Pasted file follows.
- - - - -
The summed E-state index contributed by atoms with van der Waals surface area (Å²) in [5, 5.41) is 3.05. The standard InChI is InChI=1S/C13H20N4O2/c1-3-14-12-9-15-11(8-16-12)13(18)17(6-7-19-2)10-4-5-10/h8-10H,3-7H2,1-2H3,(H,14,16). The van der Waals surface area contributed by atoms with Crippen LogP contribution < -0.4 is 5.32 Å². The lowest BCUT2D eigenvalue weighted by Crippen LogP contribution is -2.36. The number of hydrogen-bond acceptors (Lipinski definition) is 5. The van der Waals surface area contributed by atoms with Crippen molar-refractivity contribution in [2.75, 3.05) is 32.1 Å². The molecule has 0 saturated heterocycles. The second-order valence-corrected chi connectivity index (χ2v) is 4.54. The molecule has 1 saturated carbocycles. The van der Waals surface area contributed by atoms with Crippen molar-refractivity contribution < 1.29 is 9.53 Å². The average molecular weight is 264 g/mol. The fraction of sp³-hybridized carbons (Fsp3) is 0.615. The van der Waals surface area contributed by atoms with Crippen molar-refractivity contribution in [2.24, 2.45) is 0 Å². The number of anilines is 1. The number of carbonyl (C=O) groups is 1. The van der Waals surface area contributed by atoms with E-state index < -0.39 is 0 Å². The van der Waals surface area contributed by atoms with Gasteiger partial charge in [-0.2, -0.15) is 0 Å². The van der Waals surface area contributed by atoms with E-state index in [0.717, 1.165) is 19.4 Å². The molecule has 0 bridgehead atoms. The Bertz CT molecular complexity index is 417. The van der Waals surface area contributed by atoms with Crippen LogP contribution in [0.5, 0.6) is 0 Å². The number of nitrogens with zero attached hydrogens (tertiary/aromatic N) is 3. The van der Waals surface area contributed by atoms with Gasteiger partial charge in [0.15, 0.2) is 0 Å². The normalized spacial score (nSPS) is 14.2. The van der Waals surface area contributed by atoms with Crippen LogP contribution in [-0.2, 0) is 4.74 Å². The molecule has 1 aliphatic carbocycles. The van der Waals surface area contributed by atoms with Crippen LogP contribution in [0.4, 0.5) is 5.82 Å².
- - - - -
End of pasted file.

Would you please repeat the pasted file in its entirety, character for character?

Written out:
The summed E-state index contributed by atoms with van der Waals surface area (Å²) in [5, 5.41) is 3.05. The standard InChI is InChI=1S/C13H20N4O2/c1-3-14-12-9-15-11(8-16-12)13(18)17(6-7-19-2)10-4-5-10/h8-10H,3-7H2,1-2H3,(H,14,16). The van der Waals surface area contributed by atoms with Crippen LogP contribution < -0.4 is 5.32 Å². The lowest BCUT2D eigenvalue weighted by Crippen LogP contribution is -2.36. The number of hydrogen-bond acceptors (Lipinski definition) is 5. The van der Waals surface area contributed by atoms with Crippen molar-refractivity contribution in [2.75, 3.05) is 32.1 Å². The molecule has 0 saturated heterocycles. The second-order valence-corrected chi connectivity index (χ2v) is 4.54. The molecule has 1 saturated carbocycles. The van der Waals surface area contributed by atoms with Crippen molar-refractivity contribution < 1.29 is 9.53 Å². The average molecular weight is 264 g/mol. The fraction of sp³-hybridized carbons (Fsp3) is 0.615. The van der Waals surface area contributed by atoms with Crippen molar-refractivity contribution in [2.24, 2.45) is 0 Å². The number of anilines is 1. The number of carbonyl (C=O) groups is 1. The van der Waals surface area contributed by atoms with E-state index < -0.39 is 0 Å². The van der Waals surface area contributed by atoms with Gasteiger partial charge in [-0.2, -0.15) is 0 Å². The van der Waals surface area contributed by atoms with E-state index in [0.717, 1.165) is 19.4 Å². The molecule has 0 bridgehead atoms. The Bertz CT molecular complexity index is 417. The van der Waals surface area contributed by atoms with Crippen LogP contribution in [0.5, 0.6) is 0 Å². The number of nitrogens with zero attached hydrogens (tertiary/aromatic N) is 3. The van der Waals surface area contributed by atoms with Gasteiger partial charge in [0.15, 0.2) is 0 Å². The normalized spacial score (nSPS) is 14.2. The van der Waals surface area contributed by atoms with Crippen LogP contribution in [-0.2, 0) is 4.74 Å². The molecule has 1 aliphatic carbocycles. The van der Waals surface area contributed by atoms with Crippen LogP contribution in [0.4, 0.5) is 5.82 Å².